Elsewhere, England bounced back from their semi-final loss to the Kiwis to claim bronze with a 58-42 victory over South Africa.
In Tracey Neville’s last game as England coach, the Roses claimed their third successive World Cup bronze medal as they were too strong for the Proteas, who had to settle for fourth in the competition.
Backed once again by a vocal home crowd, England repeated a similar performance to the one they had produced against South Africa earlier in the tournament when they ran out 58-47 winners as Jo Harten and Helen Housby impressed.
Both sides entered the contest off the back of disappointing, narrow defeats, but neither team showed any signs of it affecting their play as the momentum of the contest swung back and forth in the lively opening exchanges.
Lenize Potgieter got South Africa off to a positive start, making her first five goal attempts and Housby, who started the game at goal shooter for England, also made a perfect start netting her first three shots as the score was 6-6 at the midway point.
As the quarter wore on, England began to force some turnovers from South Africa and as Harten settled into the game after missing her first shot of the contest, the Roses extended their lead to a many as four.
A turnover at the expense of Serena Guthrie, however, allowed South Africa to reduce the deficit back to one goal, but Harten scored her ninth consecutive goal of the quarter with just over ten seconds to go to give England a 14-12 lead.
The second quarter began with both sides showcasing their quality passing and movement as the ball moved quickly up and down the court. England were given the opportunity to build on their advantage when Maryka Holtzhausen missed her third goal attempt from seven and Housby made no mistake as England took an 18-14 lead.
England’s defence was continuing to force South Africa into errors and Harten and Housby were making them pay. The Roses’ lead was up to 23-16 at the halfway stage of the quarter after three straight goals from Housby.
The same pattern continued in the remaining minutes of the quarter as South Africa struggled to make any inroads into England’s lead, and it began to grow. Despite Potgieter keeping the scoreboard ticking for the Proteas, Housby (10/10) and Harten (5/5) were equally as good, scoring all 15 of their goal attempts as the Roses led 29-22 at half time.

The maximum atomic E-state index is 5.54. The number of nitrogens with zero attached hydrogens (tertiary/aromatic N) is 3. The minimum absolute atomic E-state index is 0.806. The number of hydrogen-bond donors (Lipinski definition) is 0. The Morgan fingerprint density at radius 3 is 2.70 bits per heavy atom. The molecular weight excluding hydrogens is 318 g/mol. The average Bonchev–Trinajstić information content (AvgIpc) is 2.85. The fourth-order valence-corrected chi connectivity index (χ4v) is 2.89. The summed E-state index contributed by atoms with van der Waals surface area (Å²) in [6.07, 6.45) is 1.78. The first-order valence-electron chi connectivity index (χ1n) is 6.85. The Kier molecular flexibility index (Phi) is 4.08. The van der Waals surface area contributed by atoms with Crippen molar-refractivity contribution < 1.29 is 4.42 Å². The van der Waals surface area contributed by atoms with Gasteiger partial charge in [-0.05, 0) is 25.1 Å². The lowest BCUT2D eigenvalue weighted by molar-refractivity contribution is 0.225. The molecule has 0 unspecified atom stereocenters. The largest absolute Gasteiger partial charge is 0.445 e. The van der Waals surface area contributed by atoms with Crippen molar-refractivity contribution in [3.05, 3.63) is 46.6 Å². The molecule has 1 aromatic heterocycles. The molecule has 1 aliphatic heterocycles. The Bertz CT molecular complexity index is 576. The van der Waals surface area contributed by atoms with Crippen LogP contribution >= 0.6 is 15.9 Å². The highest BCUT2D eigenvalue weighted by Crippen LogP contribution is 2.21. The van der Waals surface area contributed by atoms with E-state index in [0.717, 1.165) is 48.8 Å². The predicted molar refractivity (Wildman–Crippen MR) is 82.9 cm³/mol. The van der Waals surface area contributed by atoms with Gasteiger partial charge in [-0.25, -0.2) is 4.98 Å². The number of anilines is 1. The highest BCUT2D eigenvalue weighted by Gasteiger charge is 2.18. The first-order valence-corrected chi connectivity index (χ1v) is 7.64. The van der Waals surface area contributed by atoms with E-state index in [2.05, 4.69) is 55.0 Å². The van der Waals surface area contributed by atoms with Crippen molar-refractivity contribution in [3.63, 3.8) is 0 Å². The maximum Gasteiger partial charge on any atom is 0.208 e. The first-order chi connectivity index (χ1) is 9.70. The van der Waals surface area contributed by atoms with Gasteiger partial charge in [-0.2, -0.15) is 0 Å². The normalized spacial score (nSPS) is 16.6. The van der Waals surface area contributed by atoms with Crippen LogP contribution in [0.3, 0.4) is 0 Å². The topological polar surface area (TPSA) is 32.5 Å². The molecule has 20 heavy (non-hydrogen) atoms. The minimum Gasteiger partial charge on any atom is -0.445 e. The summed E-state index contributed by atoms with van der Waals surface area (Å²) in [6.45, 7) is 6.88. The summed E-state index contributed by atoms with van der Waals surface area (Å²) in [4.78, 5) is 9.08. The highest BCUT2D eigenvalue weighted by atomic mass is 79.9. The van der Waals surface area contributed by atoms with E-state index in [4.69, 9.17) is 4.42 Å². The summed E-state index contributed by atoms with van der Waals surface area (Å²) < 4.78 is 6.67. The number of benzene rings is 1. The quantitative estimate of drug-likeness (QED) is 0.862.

South Africa coach Norma Plummer, who took charge of her 50th international for the Proteas, would have been looking for a response from her players as the second half began but it was England who started the better, scoring four of the first five goals.
Aided by captain Guthrie and Natalie Haythornthwaite, Harten and Housby continued to rack up the goals as England extended their advantage to twelve with four minutes remaining.
Potgieter and Holtzhausen both shot well for South Africa in the third quarter, but the Proteas’ general attacking play lacked consistency whereas England’s just seemed to get better. The Roses continued to build their lead and led by 14 heading into the final quarter.
The bronze medal was in the grasp of England as they began the final 15 minutes of the World Cup and the crowd knew it too ,as they created a party atmosphere as the final buzzer edged ever closer.
South Africa improved early on in the final period and began to force errors from England but any attempts to reduce the deficit were halted by Holtzhausen’s inconsistent shooting performance as she made just one of her opening five attempts.
England attacking duo of Housby and Harten just continued to shine and the host’s advantage continued to build. The Roses were much more relaxed and looked a different side from the one that had struggled against New Zealand.
As the clock ticked down, Neville began to make changes including bringing on goal shooter Rachel Dunn, who received an enormous reception as the home crowd acknowledged her and her bronze-medal winning team-mates.
South Africa’s Karla Pretorius said: “What a journey it was for us. I feel like in this last game, we maybe didn’t play our own game, and it was because of the game they brought to us, so well done them – it was a great performance from them once again.”
England’s Rachel Dunn said: “It was a close game yesterday, but there are close margins at the top of this sport. We were all a bit devastated yesterday, but we had time to deal with that and then today it was all about bronze. Everyone wanted to go out there and fight for it, and the girls put in an amazing performance and got that medal.”
England 58-42 South Africa
Australia 51-52 New Zealand